I teach an introduction to American religions, which I’ve organized as a historical survey of religious diversity. For the past week, we’ve been working through the settlement of the British colonies, with an emphasis on the various forms of Protestantism imported from Europe. Today, in the last two minutes of class, a student asked me a question he must have been wondering for some time but had probably hesitated to ask for fear of looking foolish. He wanted to know, “What’s a Protestant?”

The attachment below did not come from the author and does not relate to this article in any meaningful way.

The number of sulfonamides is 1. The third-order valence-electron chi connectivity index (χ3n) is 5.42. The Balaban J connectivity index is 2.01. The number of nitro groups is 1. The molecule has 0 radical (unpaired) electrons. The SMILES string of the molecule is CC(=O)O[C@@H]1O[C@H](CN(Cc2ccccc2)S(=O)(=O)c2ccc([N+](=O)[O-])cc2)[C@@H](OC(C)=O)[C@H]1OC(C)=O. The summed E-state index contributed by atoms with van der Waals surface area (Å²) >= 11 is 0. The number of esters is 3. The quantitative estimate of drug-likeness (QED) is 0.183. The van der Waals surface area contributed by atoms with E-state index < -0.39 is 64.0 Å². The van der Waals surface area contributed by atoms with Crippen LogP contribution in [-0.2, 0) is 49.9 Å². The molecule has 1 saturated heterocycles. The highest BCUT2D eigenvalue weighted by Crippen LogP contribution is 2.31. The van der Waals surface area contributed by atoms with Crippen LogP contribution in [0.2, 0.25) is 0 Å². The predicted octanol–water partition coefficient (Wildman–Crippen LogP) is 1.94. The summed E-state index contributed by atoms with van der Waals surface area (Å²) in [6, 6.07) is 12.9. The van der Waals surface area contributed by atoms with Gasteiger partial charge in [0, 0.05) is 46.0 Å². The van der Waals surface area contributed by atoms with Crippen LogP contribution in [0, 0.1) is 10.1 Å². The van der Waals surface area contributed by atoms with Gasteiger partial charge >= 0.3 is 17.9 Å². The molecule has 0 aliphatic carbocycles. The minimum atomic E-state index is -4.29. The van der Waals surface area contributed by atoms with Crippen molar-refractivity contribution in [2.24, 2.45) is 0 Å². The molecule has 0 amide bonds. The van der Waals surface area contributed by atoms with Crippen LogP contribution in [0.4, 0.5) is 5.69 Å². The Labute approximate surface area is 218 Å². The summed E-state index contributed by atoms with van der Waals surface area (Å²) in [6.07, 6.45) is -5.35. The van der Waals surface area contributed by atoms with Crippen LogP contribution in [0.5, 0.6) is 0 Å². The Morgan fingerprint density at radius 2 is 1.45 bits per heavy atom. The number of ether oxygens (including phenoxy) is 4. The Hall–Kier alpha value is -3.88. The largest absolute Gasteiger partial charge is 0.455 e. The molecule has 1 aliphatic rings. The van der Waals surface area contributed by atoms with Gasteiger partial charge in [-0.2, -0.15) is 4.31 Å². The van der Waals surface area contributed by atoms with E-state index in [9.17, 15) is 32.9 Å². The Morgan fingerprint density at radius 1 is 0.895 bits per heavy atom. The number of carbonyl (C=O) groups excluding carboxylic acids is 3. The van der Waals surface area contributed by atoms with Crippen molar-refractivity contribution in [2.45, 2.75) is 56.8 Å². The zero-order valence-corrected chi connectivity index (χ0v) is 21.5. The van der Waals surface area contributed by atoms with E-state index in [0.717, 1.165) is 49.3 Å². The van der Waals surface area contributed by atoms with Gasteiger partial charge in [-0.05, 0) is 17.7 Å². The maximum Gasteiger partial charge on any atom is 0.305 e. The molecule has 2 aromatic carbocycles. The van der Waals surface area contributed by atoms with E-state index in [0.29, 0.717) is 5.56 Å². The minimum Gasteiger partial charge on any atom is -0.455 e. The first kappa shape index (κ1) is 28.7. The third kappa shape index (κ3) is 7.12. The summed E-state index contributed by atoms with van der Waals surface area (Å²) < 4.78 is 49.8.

I want to be clear that in sharing this anecdote, I in no way intend to disparage the student. This post also isn’t a lament about religious illiteracy in the U.S. today, tempting though it is to launch into that song-and-dance. I’m simply struck, from a historical perspective, that this particular student has apparently never moved through a discursive milieu where the term “Protestant” was used in a way that would make its meaning evident. I tend to think of that as “common knowledge,” and I presume that for most Americans it still is; I think this student is atypical. Still, I’m inclined to see this as a sign of the times. A century ago, there were organizations in this country still advocating for the Protestant character of the nation. Now I have a student–a white American student with an English surname, ergo a student who could be descended from WASPs–who doesn’t know what a Protestant is. Robert Baird and Josiah Strong can’t be happy.